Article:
I Want To Be A Donor

Find out everything you need to know about becoming a tissue donor or donating a deceased loved one’s tissue

Which tissues can be transplanted in South Africa?

Cornea and scleral tissue, bone, tendons, heart valves and skin can all be recovered after death and used for transplantation.

Which organs can be transplanted in South Africa?

Heart, lung(s), liver, kidney and pancreas are recovered from brain-stem dead, heart-beating donors.

Who can be a tissue donor?

As a general rule, any healthy individual between the ages of 16 and 80 years, who does not have cancer, septicemia (the clinical name for blood poisoning), or an infectious disease such as hepatitis, syphilis or HIV/AIDS, is a potential tissue donor for bone, skin and heart valves.

For cornea donation specifically, any person between the ages of 6 and 65 years (and even up to 70 years in certain cases), where death is as a result of either natural causes (such as heart diseases, most cancers or strokes) or unnatural circumstances like motor vehicle accident injuries, and gunshot or stab wounds is a potential cornea donor.

Cataracts and poor eyesight do not prevent cornea donation, however previous laser surgery to the eye, infections such as tuberculosis and HIV/AIDS; as well as cancers such as lymphoma and leukaemia do.


Our trained donor coordinators will advise you on the impact of current or past medical conditions on your eligibility as a donor.  Please talk to us if you have any questions.





Can I change my mind about donating?

Yes. You may change your mind at any time.

If you registered as and organ and tissue donor, and wish to withdraw your registration, please contact the Organ Donor Foundation and ask them to remove your details from the National Donor Registry. It is also important to tell your loved ones about your decision.

If you intended to donate a deceased loved one’s tissue, you can withdraw consent for donation up to the point of tissue recovery. Simply call one of our donor coordinators and tell us that you no longer wish to proceed with the donation.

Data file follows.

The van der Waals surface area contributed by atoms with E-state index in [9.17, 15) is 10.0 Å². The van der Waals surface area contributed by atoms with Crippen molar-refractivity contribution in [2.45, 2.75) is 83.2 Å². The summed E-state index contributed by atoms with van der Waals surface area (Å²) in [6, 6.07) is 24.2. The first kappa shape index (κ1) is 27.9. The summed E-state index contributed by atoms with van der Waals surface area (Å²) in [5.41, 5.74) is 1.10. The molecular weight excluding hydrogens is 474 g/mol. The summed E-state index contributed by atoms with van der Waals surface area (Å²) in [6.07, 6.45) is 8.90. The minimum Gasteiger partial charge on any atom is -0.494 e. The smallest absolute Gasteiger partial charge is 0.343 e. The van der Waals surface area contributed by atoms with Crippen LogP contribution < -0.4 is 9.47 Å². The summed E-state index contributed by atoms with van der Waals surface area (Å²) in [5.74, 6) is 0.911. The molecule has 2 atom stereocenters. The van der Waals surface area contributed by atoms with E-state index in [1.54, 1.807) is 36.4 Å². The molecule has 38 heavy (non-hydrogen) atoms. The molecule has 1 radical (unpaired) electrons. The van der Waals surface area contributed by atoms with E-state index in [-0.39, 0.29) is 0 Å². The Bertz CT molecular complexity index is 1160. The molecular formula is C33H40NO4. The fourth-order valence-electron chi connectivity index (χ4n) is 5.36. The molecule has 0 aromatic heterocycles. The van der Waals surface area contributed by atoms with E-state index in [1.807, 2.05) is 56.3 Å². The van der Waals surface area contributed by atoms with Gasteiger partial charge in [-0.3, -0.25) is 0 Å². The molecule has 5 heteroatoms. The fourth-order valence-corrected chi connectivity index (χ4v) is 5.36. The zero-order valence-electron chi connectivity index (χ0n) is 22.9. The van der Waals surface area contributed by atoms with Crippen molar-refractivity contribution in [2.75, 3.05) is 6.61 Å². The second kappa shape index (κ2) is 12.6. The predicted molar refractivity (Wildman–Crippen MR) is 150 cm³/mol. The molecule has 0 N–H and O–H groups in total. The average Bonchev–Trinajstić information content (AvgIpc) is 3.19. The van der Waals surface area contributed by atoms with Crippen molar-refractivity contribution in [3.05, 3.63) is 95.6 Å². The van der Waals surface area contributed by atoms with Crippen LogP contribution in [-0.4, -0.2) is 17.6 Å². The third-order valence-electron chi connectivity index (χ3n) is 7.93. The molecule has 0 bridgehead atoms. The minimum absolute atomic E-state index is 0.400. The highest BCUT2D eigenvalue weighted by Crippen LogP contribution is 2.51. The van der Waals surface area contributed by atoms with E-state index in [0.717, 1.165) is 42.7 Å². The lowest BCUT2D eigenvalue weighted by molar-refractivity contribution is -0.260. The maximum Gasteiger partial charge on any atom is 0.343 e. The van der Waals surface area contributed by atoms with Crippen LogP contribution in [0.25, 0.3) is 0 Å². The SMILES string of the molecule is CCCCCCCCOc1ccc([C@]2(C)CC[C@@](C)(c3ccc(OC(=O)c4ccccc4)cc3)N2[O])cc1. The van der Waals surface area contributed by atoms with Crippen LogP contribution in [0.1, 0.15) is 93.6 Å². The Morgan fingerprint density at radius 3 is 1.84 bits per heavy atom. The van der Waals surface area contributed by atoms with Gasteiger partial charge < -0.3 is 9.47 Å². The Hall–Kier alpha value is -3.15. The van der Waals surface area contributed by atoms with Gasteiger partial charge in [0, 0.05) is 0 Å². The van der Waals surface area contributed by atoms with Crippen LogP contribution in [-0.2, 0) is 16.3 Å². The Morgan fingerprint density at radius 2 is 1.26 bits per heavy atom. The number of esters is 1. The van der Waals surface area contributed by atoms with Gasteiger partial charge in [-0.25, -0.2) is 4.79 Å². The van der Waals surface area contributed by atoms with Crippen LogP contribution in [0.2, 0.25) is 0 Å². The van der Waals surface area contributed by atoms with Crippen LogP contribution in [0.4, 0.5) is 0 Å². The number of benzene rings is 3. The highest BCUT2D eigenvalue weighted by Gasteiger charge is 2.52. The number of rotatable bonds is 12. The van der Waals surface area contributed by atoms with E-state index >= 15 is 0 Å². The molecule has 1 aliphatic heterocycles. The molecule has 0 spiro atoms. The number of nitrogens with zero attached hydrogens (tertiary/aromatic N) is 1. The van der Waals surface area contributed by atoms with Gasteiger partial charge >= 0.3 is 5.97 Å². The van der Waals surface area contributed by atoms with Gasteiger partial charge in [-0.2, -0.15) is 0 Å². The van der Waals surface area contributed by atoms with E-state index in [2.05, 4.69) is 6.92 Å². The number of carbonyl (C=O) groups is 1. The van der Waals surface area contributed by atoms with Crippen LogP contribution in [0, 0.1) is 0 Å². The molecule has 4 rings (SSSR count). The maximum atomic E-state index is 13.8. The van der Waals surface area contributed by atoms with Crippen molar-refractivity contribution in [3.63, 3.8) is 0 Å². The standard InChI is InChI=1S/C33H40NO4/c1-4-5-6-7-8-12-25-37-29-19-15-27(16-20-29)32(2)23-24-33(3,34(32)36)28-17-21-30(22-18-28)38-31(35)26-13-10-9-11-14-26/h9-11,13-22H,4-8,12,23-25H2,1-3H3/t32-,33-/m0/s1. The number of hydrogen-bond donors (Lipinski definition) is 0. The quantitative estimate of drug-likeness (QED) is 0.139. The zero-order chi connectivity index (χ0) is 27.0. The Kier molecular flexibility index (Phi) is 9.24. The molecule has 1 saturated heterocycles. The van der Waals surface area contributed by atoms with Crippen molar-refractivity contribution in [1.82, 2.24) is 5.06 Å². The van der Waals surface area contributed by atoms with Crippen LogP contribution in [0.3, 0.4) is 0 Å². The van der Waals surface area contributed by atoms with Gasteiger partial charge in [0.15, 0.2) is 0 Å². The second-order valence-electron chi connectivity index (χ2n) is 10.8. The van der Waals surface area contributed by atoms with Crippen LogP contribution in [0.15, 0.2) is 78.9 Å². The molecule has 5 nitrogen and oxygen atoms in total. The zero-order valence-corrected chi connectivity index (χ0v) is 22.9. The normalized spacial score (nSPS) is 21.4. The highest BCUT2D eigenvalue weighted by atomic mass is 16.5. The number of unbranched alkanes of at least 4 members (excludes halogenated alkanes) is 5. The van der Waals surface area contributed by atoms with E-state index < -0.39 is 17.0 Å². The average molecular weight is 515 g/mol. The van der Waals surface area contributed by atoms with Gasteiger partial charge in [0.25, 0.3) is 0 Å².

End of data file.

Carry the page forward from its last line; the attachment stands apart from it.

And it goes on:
How long after death can tissue be recovered?

Corneas & scleral tissue need to be recovered within 12 hours of death and transplanted within 10 days of recovery.

Cornea & Scleral Tissue Donation

How To Give The Gift Of Sight

What is the cornea?

The cornea is the eye’s outermost layer. It is the thin, transparent dome-shaped surface of the eye that covers the iris (coloured part of the eye), pupil and anterior chamber. The cornea forms the protective covering of the eye and focuses most of the incoming light.

What is scleral tissue?

Scleral tissue is the dense connective tissue of the eyeball that forms the ‘white’ of the eye. Scleral tissue can be recovered if a whole eye and not just a cornea is donated.

How do we see?

When light first enters the eye it is bent (refracted) by the cornea. It then becomes focused by the lens, before being projected onto the retina where the stimulation is interpreted by the brain as a visual picture or image.
The cornea is the eye’s outermost lens and focuses light onto a light-sensitive membrane called the retina, just as a camera lens focusses light onto film.

How does a cornea become damaged or cloudy?

The cornea may become damaged or cloudy through disease, degeneration, infection or injury. This scarring or discolouration causes impaired vision by blocking or distorting light as it enters the eye. Vision becomes dramatically reduced, and in some cases, blindness may result. Severe damage to the cornea also impairs the protection of the eye from the drying environment and against infection.

What is a cornea transplant?

It is a microscopic surgical procedure during which all or part of a damaged (injured or diseased) cornea is removed and replaced with healthy donor corneal tissue. It is also known as keratoplasty or a corneal graft.

How is scleral tissue used?

Scleral tissue is used for ocular graft surgery in the treatment of cancer.

Who needs a corneal transplant?

Adults, and children (even babies) may need cornea transplants, for a variety of reasons, such as:

  • cornea failure due to hereditary conditions such as keratoconus (a thinning or steep curving of the cornea) or Fuchs’ dystrophy (where the cornea swells and thickens due to fluid build-up
  • scarring of the cornea due to trauma or injury; ulceration (a painful sore on the cornea); or previous eye surgery